Stronger consumer spending, lower costs help boost 3Q profit, revenue for American Express

LOS ANGELES, Calif. – American Express Co. said Wednesday that its net income rose 1 per cent in the third quarter, aided by lower expenses and increased spending by the credit card issuer’s customers.

Spending by the company’s cardholders rose 8 per cent in the U.S. during the July-to-September quarter versus a year earlier. It increased 6 per cent globally.

The increased spending helped boost revenue 4 per cent. The company also benefited from lower operating costs.

Even so, the rate of growth in spending by the New York company’s cardholders actually slowed compared to a few months ago, reflecting a trend among major card issuers this year, CEO Kenneth Chenault said.

In the second quarter, American Express’ revenue grew 5 per cent from a year earlier.

The company’s provisions for loan losses jumped 92 per cent to $479 million from $249 million a year earlier, when write-offs and delinquencies were declining at a faster rate and American Express released a far bigger portion of its reserves set aside to cover bad loans.

In the latest quarter, the company’s reserve release totalled $88 million, compared to $427 million in the same period last year.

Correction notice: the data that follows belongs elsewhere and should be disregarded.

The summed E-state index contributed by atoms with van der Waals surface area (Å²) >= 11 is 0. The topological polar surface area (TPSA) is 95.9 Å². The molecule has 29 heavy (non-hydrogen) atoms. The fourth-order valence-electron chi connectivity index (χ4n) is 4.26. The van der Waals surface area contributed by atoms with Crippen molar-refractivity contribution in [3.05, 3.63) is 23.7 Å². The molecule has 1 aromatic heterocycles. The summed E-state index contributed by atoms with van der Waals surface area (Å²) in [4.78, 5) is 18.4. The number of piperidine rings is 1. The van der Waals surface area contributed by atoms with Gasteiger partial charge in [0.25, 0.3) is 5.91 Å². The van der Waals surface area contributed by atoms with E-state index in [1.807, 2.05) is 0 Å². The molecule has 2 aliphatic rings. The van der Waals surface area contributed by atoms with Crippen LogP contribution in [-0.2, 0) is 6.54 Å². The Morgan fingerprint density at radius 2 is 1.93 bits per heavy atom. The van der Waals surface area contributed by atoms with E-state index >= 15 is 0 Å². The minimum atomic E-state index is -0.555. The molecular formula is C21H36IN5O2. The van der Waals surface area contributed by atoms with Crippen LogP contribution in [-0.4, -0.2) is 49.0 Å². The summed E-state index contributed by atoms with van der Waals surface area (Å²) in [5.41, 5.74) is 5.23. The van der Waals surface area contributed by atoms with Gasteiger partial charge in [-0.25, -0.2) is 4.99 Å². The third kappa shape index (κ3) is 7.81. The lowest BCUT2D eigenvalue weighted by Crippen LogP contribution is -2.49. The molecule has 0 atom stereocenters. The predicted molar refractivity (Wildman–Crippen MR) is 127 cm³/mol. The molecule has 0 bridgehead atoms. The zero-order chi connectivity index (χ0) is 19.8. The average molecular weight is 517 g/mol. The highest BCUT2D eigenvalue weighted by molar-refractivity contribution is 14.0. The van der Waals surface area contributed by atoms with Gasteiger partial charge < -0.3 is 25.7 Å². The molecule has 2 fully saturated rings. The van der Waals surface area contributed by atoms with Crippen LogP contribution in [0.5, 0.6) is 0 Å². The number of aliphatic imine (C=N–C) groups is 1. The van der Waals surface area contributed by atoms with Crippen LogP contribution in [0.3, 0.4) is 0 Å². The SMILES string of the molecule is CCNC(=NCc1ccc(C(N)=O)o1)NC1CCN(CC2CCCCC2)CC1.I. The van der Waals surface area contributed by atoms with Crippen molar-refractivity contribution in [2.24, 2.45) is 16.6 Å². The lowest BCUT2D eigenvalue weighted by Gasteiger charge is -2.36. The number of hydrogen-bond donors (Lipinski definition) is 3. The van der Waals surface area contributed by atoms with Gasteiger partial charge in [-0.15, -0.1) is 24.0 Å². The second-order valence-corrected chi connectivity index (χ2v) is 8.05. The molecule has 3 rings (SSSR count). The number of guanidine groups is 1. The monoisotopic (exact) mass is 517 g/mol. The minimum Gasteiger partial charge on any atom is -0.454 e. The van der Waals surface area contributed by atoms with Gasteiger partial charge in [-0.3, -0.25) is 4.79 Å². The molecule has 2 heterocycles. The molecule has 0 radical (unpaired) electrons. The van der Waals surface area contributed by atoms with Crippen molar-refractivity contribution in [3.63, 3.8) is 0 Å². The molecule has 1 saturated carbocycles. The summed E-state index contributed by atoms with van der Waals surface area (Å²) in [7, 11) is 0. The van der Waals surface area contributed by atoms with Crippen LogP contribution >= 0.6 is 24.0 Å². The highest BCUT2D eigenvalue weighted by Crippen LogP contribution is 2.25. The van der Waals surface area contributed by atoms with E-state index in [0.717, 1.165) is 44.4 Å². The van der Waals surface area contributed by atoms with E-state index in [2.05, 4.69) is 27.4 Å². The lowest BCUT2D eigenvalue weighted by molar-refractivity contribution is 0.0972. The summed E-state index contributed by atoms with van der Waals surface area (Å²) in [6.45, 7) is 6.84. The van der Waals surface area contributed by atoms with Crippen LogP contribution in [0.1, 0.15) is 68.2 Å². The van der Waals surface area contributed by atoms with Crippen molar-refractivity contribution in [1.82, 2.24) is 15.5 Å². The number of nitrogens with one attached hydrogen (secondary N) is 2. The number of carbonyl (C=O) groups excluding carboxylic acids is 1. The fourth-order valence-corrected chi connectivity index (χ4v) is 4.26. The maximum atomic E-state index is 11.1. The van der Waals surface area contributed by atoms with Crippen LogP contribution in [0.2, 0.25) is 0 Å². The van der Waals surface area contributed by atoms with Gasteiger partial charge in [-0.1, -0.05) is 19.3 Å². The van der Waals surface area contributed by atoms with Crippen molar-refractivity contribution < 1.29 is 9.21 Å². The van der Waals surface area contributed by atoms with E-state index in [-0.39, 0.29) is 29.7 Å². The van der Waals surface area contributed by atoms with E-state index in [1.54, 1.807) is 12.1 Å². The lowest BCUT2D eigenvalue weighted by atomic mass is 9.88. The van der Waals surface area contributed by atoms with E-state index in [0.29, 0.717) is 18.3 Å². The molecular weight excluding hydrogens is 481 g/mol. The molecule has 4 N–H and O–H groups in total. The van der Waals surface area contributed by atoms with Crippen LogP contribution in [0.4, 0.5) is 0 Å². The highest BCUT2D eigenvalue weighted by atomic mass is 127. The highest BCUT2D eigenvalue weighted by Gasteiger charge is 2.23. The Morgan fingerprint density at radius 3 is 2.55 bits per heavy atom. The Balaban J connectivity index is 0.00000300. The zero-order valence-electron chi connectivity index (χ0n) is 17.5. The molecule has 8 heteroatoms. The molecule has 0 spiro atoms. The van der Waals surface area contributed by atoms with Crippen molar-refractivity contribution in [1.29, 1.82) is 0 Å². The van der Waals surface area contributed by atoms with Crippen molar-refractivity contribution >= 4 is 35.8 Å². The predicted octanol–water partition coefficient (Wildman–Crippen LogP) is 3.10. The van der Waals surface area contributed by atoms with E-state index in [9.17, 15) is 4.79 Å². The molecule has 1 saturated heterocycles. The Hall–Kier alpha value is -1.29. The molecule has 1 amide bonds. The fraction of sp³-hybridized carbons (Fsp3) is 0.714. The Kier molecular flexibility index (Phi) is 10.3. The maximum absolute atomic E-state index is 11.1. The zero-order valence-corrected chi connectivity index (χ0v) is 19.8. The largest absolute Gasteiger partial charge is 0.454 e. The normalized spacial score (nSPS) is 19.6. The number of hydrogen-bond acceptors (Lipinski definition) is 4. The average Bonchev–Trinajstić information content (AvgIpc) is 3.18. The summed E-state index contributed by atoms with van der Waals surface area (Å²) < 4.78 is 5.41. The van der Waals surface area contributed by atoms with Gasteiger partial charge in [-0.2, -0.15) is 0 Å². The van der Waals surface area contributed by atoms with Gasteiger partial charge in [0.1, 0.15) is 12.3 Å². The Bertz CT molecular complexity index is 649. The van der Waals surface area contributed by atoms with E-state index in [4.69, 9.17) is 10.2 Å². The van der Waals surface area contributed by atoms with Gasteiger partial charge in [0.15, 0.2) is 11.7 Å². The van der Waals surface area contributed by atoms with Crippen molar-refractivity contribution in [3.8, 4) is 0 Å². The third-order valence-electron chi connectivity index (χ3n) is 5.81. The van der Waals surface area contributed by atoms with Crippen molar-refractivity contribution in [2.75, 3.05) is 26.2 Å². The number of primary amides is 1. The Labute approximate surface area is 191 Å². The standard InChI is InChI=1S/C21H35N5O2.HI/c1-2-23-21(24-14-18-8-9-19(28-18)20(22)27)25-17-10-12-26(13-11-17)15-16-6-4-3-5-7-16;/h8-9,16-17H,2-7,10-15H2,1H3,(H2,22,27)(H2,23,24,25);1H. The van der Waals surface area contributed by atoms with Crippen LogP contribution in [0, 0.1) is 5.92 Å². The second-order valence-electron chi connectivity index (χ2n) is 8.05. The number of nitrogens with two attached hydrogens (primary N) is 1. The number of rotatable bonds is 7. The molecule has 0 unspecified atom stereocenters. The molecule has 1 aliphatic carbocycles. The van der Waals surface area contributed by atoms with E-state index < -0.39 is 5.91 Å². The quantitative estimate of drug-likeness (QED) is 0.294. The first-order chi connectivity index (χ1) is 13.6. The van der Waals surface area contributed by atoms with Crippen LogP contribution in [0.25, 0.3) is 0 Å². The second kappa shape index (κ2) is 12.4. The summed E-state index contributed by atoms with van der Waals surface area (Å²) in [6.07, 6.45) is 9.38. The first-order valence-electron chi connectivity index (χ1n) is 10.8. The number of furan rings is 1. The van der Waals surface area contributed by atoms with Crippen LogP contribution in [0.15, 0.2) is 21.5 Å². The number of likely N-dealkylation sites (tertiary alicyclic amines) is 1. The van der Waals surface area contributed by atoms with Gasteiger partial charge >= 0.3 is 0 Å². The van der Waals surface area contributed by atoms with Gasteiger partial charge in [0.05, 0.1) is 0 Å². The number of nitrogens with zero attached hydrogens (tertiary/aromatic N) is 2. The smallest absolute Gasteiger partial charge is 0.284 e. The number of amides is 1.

Still, another factor in the increased provision for losses in the third quarter: Cardholder loans are up 6 per cent from a year ago.

“Spending growth continues to be healthy despite the uneven economy,” said Dan Henry, American Express’ chief financial officer, during a conference call with Wall Street analysts.

Even as its customers spent more, some on charge cards that carry balances, they got better about keeping up with their debt payments.

Credit quality — an industry term for how well borrowers are keeping up with debt payments — remained at historically strong levels, the company said.

American Express’ delinquency rate was flat compared to the second quarter, and it continued to see declines in the rate of write-offs, Henry said.

Cards with no set spending limit and other high-end perks have helped American Express draw customers who are about a third more affluent than other credit card holders.

Those affluent shoppers have spent more freely in the years following the recession. They also have been less prone to let their balances go unpaid. The combination has helped drive American Express’ earnings.

For its latest quarter, American Express reported net income of $1.25 billion, or $1.09 per share, for the three months ended Sept. 30. That compares with net income of $1.24 billion, or $1.03 per share, in the same period last year.

Revenue rose 4 per cent to $7.86 billion from $7.57 billion.

Analysts polled by FactSet were expecting earnings of $1.09 per share on revenue of $7.9 billion.

American Express shares ended regular trading up 74 cents at $59.37. The stock fell 66 cents to $58.72 in aftermarket trading after the release of the earnings report.

The stock is up 25 per cent so far this year.